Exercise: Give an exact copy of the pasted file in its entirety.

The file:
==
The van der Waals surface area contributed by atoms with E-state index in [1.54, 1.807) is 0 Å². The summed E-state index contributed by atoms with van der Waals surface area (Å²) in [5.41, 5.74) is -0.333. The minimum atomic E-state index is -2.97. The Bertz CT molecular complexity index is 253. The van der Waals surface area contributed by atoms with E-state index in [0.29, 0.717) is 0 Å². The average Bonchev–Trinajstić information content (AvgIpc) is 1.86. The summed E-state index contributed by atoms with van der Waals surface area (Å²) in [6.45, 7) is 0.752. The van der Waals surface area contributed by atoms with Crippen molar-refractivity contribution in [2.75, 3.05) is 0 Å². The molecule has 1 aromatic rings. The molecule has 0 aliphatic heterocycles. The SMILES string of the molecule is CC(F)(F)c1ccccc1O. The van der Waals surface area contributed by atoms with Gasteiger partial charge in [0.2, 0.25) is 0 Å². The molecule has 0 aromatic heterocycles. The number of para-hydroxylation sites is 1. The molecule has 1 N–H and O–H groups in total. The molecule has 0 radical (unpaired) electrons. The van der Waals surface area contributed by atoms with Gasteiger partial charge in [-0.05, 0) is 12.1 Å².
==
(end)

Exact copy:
The van der Waals surface area contributed by atoms with E-state index in [1.54, 1.807) is 0 Å². The summed E-state index contributed by atoms with van der Waals surface area (Å²) in [5.41, 5.74) is -0.333. The minimum atomic E-state index is -2.97. The Bertz CT molecular complexity index is 253. The van der Waals surface area contributed by atoms with E-state index in [0.29, 0.717) is 0 Å². The average Bonchev–Trinajstić information content (AvgIpc) is 1.86. The summed E-state index contributed by atoms with van der Waals surface area (Å²) in [6.45, 7) is 0.752. The van der Waals surface area contributed by atoms with Crippen molar-refractivity contribution in [2.75, 3.05) is 0 Å². The molecule has 1 aromatic rings. The molecule has 0 aliphatic heterocycles. The SMILES string of the molecule is CC(F)(F)c1ccccc1O. The van der Waals surface area contributed by atoms with Gasteiger partial charge in [0.2, 0.25) is 0 Å². The molecule has 0 aromatic heterocycles. The number of para-hydroxylation sites is 1. The molecule has 1 N–H and O–H groups in total. The molecule has 0 radical (unpaired) electrons. The van der Waals surface area contributed by atoms with Gasteiger partial charge in [-0.05, 0) is 12.1 Å².